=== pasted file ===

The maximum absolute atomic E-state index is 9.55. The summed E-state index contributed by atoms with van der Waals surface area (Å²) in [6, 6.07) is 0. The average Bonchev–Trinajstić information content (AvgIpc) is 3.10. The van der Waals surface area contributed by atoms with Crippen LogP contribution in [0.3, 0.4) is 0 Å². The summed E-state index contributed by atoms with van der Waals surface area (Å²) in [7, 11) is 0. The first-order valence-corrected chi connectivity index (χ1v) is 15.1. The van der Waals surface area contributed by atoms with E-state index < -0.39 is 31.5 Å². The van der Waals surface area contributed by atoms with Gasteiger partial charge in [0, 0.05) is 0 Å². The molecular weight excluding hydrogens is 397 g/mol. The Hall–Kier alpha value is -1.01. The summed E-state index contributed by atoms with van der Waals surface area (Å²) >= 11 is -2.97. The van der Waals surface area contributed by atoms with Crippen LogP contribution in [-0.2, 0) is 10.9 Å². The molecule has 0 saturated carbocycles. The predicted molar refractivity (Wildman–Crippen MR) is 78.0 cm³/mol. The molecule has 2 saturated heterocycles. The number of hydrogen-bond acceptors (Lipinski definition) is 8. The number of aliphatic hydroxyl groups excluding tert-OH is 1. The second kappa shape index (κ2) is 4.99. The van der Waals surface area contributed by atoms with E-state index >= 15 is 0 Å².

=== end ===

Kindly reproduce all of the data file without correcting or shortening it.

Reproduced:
The maximum absolute atomic E-state index is 9.55. The summed E-state index contributed by atoms with van der Waals surface area (Å²) in [6, 6.07) is 0. The average Bonchev–Trinajstić information content (AvgIpc) is 3.10. The van der Waals surface area contributed by atoms with Crippen LogP contribution in [0.3, 0.4) is 0 Å². The summed E-state index contributed by atoms with van der Waals surface area (Å²) in [7, 11) is 0. The first-order valence-corrected chi connectivity index (χ1v) is 15.1. The van der Waals surface area contributed by atoms with E-state index < -0.39 is 31.5 Å². The van der Waals surface area contributed by atoms with Gasteiger partial charge in [0, 0.05) is 0 Å². The molecular weight excluding hydrogens is 397 g/mol. The Hall–Kier alpha value is -1.01. The summed E-state index contributed by atoms with van der Waals surface area (Å²) >= 11 is -2.97. The van der Waals surface area contributed by atoms with Crippen LogP contribution in [-0.2, 0) is 10.9 Å². The molecule has 0 saturated carbocycles. The predicted molar refractivity (Wildman–Crippen MR) is 78.0 cm³/mol. The molecule has 2 saturated heterocycles. The number of hydrogen-bond acceptors (Lipinski definition) is 8. The number of aliphatic hydroxyl groups excluding tert-OH is 1. The second kappa shape index (κ2) is 4.99. The van der Waals surface area contributed by atoms with E-state index >= 15 is 0 Å².